Revell 1/25 1951 Henry J Gasser
Scott Van Aken
2006 Reissue from Model King
an American automobile built
by Kaiser-Frazer Corporation and
named after its chairman, Henry J.
Kaiser. Production of
six cylinder models began in July, 1950, and four cylinder production started
shortly after Labor Day, 1950.
Official public introduction was September 28, 1950.
The car was the brainchild of Henry J. Kaiser, who sought to increase sales of
his Kaiser automotive line by adding a car that could be built inexpensively and
thus affordable for the average American in the same vein that Henry
Ford produced the Model
T. The project also included a lot of government "designing" as various
provisions of the 1949 government loan to Kaiser-Frazer specified various
particulars of the vehicle. Kaiser-Frazer would be in violation of the loan
terms unless the car in its base form retailed (including Federal tax and retail
delivery preparation charge) for no more than$1,300.00. It had to seat at least
five adults, it had to be available for retail sale no later than September 30,
1950, and had to be capable of going at least 50 miles per hour for
sustained periods of time.
To accomplish this, the Henry J was designed to carry the fewest possible
components, and built from the fewest number of parts. To save body stamping
costs, early Henry Js did not have rear trunk lids;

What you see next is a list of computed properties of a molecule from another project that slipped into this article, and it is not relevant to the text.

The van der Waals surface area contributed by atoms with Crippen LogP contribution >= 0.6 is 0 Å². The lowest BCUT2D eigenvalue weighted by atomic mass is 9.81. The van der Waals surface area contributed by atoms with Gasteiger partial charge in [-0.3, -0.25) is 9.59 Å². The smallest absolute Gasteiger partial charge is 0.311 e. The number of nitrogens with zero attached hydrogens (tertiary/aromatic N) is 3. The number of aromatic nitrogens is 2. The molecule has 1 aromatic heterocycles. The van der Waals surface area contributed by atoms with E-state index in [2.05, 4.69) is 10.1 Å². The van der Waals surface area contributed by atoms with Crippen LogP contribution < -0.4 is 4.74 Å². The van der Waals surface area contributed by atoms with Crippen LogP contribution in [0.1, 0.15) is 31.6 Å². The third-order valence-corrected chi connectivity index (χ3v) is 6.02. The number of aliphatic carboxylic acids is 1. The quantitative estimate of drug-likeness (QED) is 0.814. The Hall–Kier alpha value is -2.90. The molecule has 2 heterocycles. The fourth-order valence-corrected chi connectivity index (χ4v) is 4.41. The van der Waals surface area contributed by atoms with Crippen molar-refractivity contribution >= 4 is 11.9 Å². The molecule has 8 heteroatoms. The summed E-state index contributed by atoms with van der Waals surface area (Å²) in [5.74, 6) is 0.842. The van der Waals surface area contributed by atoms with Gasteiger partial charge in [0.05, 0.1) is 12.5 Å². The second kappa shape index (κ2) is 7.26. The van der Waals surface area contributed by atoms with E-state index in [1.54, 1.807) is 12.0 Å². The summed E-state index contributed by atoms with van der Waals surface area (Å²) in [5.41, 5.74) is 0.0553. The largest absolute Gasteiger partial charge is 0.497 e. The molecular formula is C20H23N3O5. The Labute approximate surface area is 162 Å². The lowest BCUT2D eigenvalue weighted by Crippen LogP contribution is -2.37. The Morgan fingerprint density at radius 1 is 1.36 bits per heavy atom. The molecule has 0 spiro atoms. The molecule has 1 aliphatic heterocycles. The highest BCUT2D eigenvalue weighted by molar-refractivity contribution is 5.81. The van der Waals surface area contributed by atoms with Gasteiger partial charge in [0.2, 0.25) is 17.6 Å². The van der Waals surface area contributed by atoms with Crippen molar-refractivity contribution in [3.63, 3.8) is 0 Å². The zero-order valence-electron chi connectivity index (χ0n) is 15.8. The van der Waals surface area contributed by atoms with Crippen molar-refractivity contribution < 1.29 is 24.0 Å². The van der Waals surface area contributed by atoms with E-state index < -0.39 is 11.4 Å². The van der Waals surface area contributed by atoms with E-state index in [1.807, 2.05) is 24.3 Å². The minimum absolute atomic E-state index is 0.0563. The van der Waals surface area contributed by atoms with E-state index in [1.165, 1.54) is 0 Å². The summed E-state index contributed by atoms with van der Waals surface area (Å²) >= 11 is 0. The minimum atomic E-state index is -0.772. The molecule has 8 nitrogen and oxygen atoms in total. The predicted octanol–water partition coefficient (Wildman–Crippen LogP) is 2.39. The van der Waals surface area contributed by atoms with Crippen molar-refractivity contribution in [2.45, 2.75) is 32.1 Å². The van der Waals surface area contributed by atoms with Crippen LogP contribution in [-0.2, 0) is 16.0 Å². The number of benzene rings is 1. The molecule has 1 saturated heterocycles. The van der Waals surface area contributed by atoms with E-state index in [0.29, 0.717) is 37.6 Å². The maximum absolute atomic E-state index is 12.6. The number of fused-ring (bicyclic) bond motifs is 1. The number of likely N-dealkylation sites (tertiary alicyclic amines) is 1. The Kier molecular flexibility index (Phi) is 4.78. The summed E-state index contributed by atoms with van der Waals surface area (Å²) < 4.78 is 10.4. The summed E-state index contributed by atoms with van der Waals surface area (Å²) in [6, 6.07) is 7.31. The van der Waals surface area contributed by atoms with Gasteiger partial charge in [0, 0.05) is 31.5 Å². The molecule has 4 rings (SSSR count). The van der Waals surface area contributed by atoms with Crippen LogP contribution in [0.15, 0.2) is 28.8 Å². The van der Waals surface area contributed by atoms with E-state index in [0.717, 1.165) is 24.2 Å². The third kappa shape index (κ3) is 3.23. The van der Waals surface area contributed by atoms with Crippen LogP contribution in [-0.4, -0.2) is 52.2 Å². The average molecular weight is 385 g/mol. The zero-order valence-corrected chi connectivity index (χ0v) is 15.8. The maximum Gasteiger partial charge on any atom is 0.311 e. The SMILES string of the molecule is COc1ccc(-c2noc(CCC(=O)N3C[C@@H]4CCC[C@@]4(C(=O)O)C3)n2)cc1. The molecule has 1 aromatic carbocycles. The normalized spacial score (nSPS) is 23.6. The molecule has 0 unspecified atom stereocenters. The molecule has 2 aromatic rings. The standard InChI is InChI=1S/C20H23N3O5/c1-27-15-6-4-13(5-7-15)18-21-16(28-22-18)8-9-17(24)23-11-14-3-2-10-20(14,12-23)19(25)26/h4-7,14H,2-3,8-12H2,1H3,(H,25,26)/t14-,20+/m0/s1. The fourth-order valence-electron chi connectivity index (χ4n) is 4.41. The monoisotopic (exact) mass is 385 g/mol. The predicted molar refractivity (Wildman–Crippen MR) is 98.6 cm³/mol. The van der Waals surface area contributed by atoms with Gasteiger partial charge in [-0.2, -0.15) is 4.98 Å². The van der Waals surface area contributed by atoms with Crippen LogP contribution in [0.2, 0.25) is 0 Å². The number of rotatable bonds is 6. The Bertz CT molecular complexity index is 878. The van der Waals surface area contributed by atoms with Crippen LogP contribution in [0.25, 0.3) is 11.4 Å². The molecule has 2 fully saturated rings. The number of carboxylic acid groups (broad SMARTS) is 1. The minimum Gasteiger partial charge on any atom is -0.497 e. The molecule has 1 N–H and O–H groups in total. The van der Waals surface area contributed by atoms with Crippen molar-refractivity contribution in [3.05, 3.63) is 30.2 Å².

owners had to access the trunk by folding down the rear seat. Another cost
saving measure was to offer the car only as a two-door sedan with
fixed rear windows. Also lacking in the basic version were a glovebox,
armrests, passenger side inside sun
visor and flow-through ventilation.
Power for the Henry J was delivered by a four-cylinder 68 hp engine;
later models were available with an L-head six
cylinder 80 hp engine. Engines were supplied by Willys-Overland;
the four cylinder motor was the same engine used in the CJ-3
series Jeeps with only slight
modifications to component parts; the block and internal components were
interchangeable with the CJ-3 jeep.
In 1952, Kaiser began selling rebadged Henry Js through Sears,
under the nameplate of Allstate.
Allstates were nearly identical to Henry Js but carried a unique grille, hood
ornament, hubcaps, identification
badges and interior trim, and Allstate-brand tires and batteries.